Multilevel modeling, which you have likely been introduced to through hierarchical ANOVA, provides the opportunity to examine clustered or nested data. The study of individuals within organizations, such as students within classrooms and schools, employees within companies, patients within hospitals, and residents within neighborhoods, are all common examples of clustered data. In many situations, researchers are interested not only in modeling factors at the individual level but also at the group level (e.g., classroom, organization) because context-at least in education and the social and health sciences, as well as many other disciplines-is important. These higher-level factors are contextual effects that may (and usually do) contribute to or influence the individual outcomes being studied. All of us have been involved in many different types of group settings. It is probably easy for you to imagine, and you have likely experienced this for yourself, how the context of the group (e.g., the personalities of the other individuals in your group, the resources available to you, the physical environment) can greatly influence your experience in that setting. For example, the school level percentage of students on free and reduced lunch may help explain the outcomes of students within schools and the median housing price may help explain outcomes of residents within neighborhoods. Even if the interest is not in contextual effects, the hierarchical or clustered nature of the data must still be accounted for in the modeling, as nested units are more likely to produce similar outcomes as compared to units that are randomly sampled. Ignoring the clustering (assuming independence of errors) most often produces estimates with incorrect and decreased standard errors, because it is usually the case that clustered data violates the assumption of independent and identically distributed errors. Think back to the very simple one-sample t test, probably the most elementary inferential procedure you know. The denominator of the t test statistic formula is the standard error. Holding all else constant, as the standard error decreases, the test statistic increases. As the test statistic increases, the likelihood of rejecting the null hypothesis increases. This same concept applies with other, more advanced statistical procedures. The point is that ignoring clustering and hierarchical nature of data will usually result in the increased probability of a Type I error-rejecting the null hypothesis when it is really true. This translates to interpretations suggesting evidence of real effects/differences/relationships, when in fact the results are simply an artifact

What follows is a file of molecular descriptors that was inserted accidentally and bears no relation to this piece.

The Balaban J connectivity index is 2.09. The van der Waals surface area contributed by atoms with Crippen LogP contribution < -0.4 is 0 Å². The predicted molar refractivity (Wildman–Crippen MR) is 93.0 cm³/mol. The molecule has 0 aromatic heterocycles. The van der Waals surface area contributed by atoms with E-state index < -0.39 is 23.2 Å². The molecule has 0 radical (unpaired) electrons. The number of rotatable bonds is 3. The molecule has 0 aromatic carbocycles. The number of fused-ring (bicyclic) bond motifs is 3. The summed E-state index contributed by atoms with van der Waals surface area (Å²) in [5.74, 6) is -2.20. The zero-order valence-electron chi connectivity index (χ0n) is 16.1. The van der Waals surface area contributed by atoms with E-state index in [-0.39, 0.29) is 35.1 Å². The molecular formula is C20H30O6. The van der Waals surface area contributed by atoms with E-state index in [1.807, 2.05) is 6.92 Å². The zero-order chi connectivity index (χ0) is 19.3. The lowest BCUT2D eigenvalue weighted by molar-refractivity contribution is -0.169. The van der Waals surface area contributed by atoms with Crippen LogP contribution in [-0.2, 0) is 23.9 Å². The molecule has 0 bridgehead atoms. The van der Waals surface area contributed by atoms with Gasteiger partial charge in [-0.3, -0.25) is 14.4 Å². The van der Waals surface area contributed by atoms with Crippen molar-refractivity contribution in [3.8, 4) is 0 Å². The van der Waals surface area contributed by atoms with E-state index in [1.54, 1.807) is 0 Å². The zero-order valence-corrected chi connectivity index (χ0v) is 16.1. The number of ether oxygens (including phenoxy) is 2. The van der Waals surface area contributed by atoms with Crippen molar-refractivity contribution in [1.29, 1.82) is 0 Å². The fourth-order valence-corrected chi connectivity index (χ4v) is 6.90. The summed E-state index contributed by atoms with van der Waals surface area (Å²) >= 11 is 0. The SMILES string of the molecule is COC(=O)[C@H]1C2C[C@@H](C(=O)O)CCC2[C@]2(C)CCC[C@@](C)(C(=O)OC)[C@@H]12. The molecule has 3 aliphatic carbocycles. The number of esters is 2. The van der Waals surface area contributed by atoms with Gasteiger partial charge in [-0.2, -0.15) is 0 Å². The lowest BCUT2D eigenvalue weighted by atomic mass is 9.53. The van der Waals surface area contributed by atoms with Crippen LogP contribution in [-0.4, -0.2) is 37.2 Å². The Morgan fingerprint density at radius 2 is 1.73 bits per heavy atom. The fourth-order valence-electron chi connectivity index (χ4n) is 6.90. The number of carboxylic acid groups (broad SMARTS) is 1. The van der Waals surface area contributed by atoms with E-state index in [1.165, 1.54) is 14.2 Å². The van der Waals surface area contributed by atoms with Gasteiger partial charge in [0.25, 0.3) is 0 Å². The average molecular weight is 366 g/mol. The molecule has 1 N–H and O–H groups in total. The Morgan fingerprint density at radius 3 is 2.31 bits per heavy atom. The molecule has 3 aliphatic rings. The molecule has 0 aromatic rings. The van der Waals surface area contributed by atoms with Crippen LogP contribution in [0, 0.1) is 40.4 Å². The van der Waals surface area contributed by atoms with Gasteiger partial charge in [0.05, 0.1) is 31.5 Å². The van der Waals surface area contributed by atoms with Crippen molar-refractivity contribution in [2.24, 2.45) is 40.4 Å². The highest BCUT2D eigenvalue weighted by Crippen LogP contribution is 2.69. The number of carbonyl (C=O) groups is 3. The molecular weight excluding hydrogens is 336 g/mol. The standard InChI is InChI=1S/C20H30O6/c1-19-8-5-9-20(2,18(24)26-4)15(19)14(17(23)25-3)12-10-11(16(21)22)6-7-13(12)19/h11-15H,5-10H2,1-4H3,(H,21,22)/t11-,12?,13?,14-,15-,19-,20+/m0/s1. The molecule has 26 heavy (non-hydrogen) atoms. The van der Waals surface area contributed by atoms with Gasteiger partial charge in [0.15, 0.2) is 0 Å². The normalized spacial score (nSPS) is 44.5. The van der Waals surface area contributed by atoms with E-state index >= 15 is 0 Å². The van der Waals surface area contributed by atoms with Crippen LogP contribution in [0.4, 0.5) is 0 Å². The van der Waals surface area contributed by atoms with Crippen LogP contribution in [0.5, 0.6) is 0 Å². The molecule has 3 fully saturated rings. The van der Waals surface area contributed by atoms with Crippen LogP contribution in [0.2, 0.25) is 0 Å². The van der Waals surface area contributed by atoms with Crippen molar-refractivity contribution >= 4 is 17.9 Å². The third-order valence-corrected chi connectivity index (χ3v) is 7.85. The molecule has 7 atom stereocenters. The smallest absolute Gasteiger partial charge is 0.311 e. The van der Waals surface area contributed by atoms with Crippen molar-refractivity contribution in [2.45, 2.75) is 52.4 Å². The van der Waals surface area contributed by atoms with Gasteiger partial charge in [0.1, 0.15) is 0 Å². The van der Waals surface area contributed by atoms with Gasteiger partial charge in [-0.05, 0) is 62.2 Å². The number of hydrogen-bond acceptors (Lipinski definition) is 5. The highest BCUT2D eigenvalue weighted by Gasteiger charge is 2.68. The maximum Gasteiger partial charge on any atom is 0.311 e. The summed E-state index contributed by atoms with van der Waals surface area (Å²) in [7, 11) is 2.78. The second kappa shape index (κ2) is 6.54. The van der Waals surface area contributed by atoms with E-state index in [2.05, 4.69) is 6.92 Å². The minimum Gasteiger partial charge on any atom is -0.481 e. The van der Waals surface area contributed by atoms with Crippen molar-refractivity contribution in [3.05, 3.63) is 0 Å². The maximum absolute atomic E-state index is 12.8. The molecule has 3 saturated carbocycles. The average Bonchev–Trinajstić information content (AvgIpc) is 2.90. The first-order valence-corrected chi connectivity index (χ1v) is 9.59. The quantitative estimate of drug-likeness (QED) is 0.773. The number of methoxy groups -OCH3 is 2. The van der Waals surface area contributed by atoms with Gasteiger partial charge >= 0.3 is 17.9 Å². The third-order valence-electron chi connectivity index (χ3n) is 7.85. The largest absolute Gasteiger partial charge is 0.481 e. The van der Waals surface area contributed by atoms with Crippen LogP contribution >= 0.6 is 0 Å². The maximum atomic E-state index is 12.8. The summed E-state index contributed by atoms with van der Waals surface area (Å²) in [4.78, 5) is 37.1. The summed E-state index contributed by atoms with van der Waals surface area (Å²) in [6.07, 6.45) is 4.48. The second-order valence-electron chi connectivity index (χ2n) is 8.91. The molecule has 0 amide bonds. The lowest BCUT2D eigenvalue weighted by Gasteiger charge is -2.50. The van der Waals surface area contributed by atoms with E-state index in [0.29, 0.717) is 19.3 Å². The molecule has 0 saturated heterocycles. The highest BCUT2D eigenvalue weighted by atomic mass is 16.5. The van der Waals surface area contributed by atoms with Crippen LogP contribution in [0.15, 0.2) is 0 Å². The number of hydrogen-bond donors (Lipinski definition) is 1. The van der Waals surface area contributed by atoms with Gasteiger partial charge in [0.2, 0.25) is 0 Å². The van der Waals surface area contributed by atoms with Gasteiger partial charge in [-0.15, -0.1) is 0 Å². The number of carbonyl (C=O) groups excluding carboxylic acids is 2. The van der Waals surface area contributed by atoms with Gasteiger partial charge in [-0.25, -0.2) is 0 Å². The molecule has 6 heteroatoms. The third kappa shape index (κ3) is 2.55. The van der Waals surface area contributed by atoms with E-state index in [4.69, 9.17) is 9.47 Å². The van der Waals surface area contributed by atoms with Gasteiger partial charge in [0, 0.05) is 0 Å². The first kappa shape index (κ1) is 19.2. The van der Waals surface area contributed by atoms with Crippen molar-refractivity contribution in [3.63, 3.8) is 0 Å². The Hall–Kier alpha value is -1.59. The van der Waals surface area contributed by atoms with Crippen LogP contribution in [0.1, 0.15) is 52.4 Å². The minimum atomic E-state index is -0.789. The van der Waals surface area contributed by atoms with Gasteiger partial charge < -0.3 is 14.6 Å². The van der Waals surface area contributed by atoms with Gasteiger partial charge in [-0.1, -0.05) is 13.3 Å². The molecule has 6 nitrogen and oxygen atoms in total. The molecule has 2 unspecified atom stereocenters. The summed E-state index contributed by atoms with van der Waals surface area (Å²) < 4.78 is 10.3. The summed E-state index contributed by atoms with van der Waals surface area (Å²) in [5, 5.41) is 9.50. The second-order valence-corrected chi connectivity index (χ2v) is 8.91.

of failing to account for the clustered design of the data. This is a good time to bring up the concept of ecological fallacy, interpreting relationships that are observed in groups to hold also for individual units (e.g., Freedman, 1999), and atomistic fallacy, interpreting relationships that are observed in individual units to hold also for groups (Hox, 2002). These fallacies are “a problem of inference, not of measurement” (Luke, 2004, p. 6, emphasis original), and can be combated with multilevel modeling.